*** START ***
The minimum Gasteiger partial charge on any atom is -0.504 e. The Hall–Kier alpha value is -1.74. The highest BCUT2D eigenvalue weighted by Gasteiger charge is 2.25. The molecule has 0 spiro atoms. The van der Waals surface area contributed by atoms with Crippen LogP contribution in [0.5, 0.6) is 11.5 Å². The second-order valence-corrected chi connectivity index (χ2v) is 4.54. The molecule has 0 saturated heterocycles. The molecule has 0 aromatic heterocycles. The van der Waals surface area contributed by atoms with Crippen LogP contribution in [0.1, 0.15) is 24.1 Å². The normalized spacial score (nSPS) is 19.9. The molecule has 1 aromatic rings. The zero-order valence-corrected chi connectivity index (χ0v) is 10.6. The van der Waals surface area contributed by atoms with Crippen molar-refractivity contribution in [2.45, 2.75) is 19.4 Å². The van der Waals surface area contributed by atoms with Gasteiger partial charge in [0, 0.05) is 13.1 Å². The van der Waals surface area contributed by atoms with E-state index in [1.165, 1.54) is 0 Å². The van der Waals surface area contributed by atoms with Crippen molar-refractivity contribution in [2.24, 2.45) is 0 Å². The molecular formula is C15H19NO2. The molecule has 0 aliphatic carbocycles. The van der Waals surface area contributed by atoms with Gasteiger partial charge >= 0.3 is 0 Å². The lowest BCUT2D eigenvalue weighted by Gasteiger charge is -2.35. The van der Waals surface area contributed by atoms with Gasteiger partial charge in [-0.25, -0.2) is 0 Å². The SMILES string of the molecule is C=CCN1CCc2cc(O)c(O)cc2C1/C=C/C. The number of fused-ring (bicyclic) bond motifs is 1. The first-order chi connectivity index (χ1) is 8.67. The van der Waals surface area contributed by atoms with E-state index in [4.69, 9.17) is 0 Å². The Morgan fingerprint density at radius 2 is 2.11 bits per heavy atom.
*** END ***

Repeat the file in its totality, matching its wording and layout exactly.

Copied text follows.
The minimum Gasteiger partial charge on any atom is -0.504 e. The Hall–Kier alpha value is -1.74. The highest BCUT2D eigenvalue weighted by Gasteiger charge is 2.25. The molecule has 0 spiro atoms. The van der Waals surface area contributed by atoms with Crippen LogP contribution in [0.5, 0.6) is 11.5 Å². The second-order valence-corrected chi connectivity index (χ2v) is 4.54. The molecule has 0 saturated heterocycles. The molecule has 0 aromatic heterocycles. The van der Waals surface area contributed by atoms with Crippen LogP contribution in [0.1, 0.15) is 24.1 Å². The normalized spacial score (nSPS) is 19.9. The molecule has 1 aromatic rings. The zero-order valence-corrected chi connectivity index (χ0v) is 10.6. The van der Waals surface area contributed by atoms with Crippen molar-refractivity contribution in [2.45, 2.75) is 19.4 Å². The van der Waals surface area contributed by atoms with Gasteiger partial charge in [0, 0.05) is 13.1 Å². The van der Waals surface area contributed by atoms with E-state index in [1.165, 1.54) is 0 Å². The van der Waals surface area contributed by atoms with Crippen molar-refractivity contribution in [2.24, 2.45) is 0 Å². The molecular formula is C15H19NO2. The molecule has 0 aliphatic carbocycles. The van der Waals surface area contributed by atoms with Gasteiger partial charge >= 0.3 is 0 Å². The lowest BCUT2D eigenvalue weighted by Gasteiger charge is -2.35. The van der Waals surface area contributed by atoms with Gasteiger partial charge in [-0.25, -0.2) is 0 Å². The SMILES string of the molecule is C=CCN1CCc2cc(O)c(O)cc2C1/C=C/C. The number of fused-ring (bicyclic) bond motifs is 1. The first-order chi connectivity index (χ1) is 8.67. The van der Waals surface area contributed by atoms with E-state index in [4.69, 9.17) is 0 Å². The Morgan fingerprint density at radius 2 is 2.11 bits per heavy atom.